Employment in the eurozone is rising faster than expected according to the latest economic bulletin from the European Central Bank.
Point of view
Stronger employment growth has doubtless provided support to household incomes, but has also further weakened aggregate productivity growth
In proportion to GDP growth, employment is now rising as fast, if not faster, than before the 2007 debt crisis they say, fueled by an increase in part-time work and the service sector growing.
And that is most pronounced in places like Germany and Spain where reforms have increased flexibility in the labour market.
Those two countries have produced two-thirds of the jobs gained in the last three years.
Economic Bulletin Article: The employment-GDP relationship since the crisis https://t.co/jhZU6hEVHR— ECB (@ecb) September 21, 2016
But even as people are getting back to work quicker than earlier hoped, productivity is declining and the ECB experts believe that could have a negative effect on the eurozone’s long-term economic growth.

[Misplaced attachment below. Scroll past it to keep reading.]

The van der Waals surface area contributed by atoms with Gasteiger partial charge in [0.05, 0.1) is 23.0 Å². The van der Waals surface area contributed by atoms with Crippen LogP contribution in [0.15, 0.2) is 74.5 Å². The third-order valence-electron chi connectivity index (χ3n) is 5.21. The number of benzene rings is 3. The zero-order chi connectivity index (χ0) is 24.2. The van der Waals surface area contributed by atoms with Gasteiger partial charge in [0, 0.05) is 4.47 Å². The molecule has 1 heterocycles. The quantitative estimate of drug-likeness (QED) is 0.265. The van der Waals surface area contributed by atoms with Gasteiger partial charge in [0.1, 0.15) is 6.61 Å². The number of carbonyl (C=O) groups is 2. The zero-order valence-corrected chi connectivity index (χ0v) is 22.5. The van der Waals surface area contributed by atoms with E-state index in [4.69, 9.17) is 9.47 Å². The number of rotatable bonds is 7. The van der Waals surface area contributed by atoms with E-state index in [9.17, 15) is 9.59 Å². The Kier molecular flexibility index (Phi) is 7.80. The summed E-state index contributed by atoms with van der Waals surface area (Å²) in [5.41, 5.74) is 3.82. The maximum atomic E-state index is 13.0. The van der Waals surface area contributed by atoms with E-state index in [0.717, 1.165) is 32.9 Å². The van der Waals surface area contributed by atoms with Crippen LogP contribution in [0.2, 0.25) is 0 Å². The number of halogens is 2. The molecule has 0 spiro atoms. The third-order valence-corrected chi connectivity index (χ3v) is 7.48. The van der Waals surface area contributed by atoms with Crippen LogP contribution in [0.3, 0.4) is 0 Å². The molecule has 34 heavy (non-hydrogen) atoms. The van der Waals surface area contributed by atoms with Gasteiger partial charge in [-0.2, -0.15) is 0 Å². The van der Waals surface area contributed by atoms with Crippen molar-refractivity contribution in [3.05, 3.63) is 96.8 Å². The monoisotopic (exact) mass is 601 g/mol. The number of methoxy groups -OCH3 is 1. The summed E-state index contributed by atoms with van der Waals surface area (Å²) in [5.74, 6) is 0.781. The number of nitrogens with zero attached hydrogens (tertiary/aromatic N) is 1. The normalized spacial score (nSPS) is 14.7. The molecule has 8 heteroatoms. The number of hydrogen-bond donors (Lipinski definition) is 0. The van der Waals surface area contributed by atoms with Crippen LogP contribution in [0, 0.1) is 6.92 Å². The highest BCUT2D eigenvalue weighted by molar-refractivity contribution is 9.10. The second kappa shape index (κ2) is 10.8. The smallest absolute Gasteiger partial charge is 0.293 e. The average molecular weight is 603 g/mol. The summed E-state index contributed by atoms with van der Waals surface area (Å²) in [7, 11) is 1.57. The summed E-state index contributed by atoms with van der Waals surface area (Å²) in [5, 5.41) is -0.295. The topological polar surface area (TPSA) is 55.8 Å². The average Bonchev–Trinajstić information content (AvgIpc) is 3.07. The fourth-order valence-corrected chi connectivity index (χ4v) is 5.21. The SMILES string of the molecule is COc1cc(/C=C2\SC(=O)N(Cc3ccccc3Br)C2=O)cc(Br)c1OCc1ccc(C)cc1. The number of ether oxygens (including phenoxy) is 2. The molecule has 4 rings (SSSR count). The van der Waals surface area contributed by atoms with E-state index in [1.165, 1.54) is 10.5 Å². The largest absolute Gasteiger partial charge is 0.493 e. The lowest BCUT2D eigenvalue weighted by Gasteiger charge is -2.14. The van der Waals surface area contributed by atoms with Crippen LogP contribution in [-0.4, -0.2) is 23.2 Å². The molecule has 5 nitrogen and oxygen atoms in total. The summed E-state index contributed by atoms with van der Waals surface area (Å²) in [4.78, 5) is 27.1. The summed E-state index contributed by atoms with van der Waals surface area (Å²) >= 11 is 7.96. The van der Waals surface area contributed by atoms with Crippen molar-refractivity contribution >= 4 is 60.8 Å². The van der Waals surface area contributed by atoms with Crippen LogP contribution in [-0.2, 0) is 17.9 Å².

“Stronger employment growth has doubtless provided support to household incomes, but has also further weakened aggregate productivity growth, which was already notably weaker – even at the sectoral level – than in the pre-crisis period on both sides of the Atlantic,” the ECB said.
“These common trends in productivity growth may imply risks to the long-term growth outlook,” it added.
Another negative – average hours worked are stagnating, so more people are employed but work less than before the pre-crisis years, a sign of underemployment.
With eurozone unemployment still around 10 percent and youth unemployment above 20 percent – and much higher in some countries – policymakers have been concerned that a large part of a generation may fall out of the labour market permanently.
That would be a costly legacy of the crisis that could take decades to resolve, all the while eating into state budgets.